A Harvest That Requires Flooding, Floating and Pumping

A Harvest That Requires Flooding, Floating and Pumping

John Moss, 33, is a grower at Elm Lake Cranberry in Cranmoor, Wis.

We have 150 acres of cranberry vines. Our yield varies, but we average five million pounds a year.

I’m the fourth generation in our family business. All our berries go to Ocean Spray; we’re part of its co-op of growers, which is 100 percent member owned. We’re mostly multigenerational family farms. Ours is in the center of the state.

I worked on the farm as a kid, but in high school I was interested in computer science, so I got a degree in the field at St. Norbert College in De Pere, Wis. Afterward, I worked at a software company and later started my own.

When my wife and I started having children, we decided a farm was the ideal place to raise them, so in 2014 we returned home and joined my parents. Looking back, I realize I had been drawn to software so I could improve some processes on our farm.

I’ve developed a smartphone app for our irrigation systems that allows us to remotely control and monitor them. Now I’m writing a record-keeping program that tracks equipment maintenance and inputs and outputs like the amount of fertilizer applied and crop yield. I hope to sell it to other growers.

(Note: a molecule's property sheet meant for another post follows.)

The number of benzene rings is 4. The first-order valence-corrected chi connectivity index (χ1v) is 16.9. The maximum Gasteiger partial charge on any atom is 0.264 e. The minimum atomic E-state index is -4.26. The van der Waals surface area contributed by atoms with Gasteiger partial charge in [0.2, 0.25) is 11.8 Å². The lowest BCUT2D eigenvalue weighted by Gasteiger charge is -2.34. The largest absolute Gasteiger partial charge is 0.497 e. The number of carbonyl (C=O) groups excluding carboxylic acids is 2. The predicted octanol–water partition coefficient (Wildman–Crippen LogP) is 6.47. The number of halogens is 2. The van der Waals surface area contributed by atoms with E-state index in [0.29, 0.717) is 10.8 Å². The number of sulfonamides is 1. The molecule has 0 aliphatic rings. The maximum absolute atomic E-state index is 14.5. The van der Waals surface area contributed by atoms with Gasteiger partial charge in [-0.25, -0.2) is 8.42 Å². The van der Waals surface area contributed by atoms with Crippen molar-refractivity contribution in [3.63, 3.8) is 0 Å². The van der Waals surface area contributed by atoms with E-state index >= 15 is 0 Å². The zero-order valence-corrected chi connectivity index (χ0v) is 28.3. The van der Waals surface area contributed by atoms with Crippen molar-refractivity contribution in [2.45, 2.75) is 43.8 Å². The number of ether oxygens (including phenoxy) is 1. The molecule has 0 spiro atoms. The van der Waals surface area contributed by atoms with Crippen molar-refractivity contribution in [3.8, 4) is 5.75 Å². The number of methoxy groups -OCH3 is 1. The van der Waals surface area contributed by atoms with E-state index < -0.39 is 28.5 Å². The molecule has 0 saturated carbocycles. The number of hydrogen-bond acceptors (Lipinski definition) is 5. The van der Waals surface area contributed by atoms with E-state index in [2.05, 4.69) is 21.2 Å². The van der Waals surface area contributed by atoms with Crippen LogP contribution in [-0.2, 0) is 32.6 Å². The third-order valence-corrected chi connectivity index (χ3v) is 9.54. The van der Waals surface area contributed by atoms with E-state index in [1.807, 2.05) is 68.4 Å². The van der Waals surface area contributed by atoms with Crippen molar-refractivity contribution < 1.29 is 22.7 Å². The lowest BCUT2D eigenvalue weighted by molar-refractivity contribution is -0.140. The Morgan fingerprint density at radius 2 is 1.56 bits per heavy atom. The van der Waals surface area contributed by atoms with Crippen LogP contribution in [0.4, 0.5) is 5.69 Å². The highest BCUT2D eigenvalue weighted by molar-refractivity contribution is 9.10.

Harvest season is from mid-September to the end of October. My dad and I have three employees helping us.

When the berries are ripe, we flood the beds, or what some people call bogs, so the berries come off the vine easier. After we load them into trucks to transport them to the Ocean Spray plant down the road, we need to remove the water in the beds quickly so it doesn’t damage the vines. To do that, we remove boards from the floodgates or occasionally pump the water out.

Not like it was for my father and grandfather. These days, we have more machinery, such as an 80-foot fertilizer boom to spread nutrients. For harvesting we use a harrow that we’ve modified, basically a bunch of metal bars that pop the berries off the vine when we drag it through the beds after a low, first flooding.

Cranberries float, so when we add more water, they rise to the top and we can collect them without damaging them.

In the winter, we flood the fields with water when it’s cold enough to freeze. The ice acts as an insulating layer to protect the tiny buds from the colder temperatures above. Around February, we place sand on the ice, and when the ice melts, the sand falls and stimulates new vine growth.

In spring, we check for damage from the winter. The buds bloom in June, and we bring in honeybees to pollinate the flowers. We fertilize the vines, monitor for plant strep and monitor soil tension probes to see what’s happening under the plants. We also water carefully.

Cranberries are picky. You need just the right amount of water.

No. I drink cranberry juice and eat dried cranberries year round, and there are tons of recipes that use them.

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